Myanmar junta blocking humanitarian aid for displaced people, NGOs say

Bangkok, Jun 4 (EFE).- Myanmar NGOs denounced Friday that the country’s military junta is blocking humanitarian aid destined for tens of thousands of people displaced by military attacks, including airstrikes and artillery fire.

This was expressed in a virtual press conference organized by ASEAN Parliamentarians for Human Rights in which they advocated for humanitarian aid be organized across the border to avoid the blockade.

Khin Ohmar, chairperson of the Advisory Board of NGO Progressive Voice, said there are some 150,000 civilians displaced in states and regions close to the borders such as Chin (northwest), Kayah (east) and Kayin (southeast) due to attacks by the military, which took the power on Feb. 1 in a coup.

She pointed out that the offensive against civilians is partly due to some rebel groups such as the Karen National Liberation Army in Kayin who have expressed their support for the pro-democracy movement against the junta.

Maw Day Myar, an activist with the Karenni National Women’s Organization in Kayah state, and Michael Suantak, director of Alternative Solutions for Rural Communities in Chin, noted that many displaced people are children, the elderly and women who do not have sufficient access to food, water or medicine.

NGOs denounced that the military has cut off access and even water supplies in some areas such as the city of Mindat in Chin.

In addition to intensifying fighting against ethnic guerrillas in the aftermath of the coup, the security forces also clash with defense groups made up of civilians opposed to the coup, leading to armed clashes in urban areas in Chin and Kayah.

The junta’s blockades also affect thousands displaced by fighting between soldiers and ethnic guerrillas in northern Shan and Kachin states.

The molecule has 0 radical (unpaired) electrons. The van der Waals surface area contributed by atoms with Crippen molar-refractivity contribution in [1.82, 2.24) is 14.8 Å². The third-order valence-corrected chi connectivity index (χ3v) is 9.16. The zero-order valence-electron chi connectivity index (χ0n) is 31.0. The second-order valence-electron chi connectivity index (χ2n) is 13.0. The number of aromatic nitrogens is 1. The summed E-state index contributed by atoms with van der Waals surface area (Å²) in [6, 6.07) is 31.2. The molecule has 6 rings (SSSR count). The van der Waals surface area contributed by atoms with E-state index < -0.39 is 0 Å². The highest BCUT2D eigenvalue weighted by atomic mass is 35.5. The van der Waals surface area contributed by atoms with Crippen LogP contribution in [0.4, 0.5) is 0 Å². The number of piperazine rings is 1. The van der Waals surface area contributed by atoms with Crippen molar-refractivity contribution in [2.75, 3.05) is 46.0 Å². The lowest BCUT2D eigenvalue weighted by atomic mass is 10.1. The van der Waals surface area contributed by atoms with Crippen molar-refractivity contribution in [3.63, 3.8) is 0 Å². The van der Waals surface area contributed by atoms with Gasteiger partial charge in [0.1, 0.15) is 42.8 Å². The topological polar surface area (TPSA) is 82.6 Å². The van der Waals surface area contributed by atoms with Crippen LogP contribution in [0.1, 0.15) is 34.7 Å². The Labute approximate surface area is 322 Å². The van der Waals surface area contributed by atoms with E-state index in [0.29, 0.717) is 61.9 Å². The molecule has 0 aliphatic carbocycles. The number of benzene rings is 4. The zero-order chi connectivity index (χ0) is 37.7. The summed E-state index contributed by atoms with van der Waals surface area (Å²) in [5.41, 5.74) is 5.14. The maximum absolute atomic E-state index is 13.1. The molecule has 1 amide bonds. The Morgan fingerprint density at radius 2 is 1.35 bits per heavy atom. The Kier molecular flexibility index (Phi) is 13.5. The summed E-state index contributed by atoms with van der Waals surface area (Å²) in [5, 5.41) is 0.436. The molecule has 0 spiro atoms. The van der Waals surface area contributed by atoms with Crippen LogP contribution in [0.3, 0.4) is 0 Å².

One solution proposed by NGOs is for humanitarian aid to be organized across the borders, but for this they would need the acquiescence of neighboring governments such as Thailand, China and India.

The conflict between the military and the ethnic armed organizations dates back seven decades, but the violence has intensified after the military uprising.

The armed forces, led by General Min Aung Hlaing, have cracked down on protests against the coup and censored the media and the internet, although they have not managed to end the civil disobedience movement.

At least 845 people have died as a result of the crackdown against peaceful demonstrations, according to figures from the Association for the Assistance of Political Prisoners, which also counted more than 4,500 detainees.

The military justifies the coup d’état alleging fraud in the November election, in which the party of deposed leader Aung San Suu Kyi won by a landslide, and which has the endorsement of international observers. EFE


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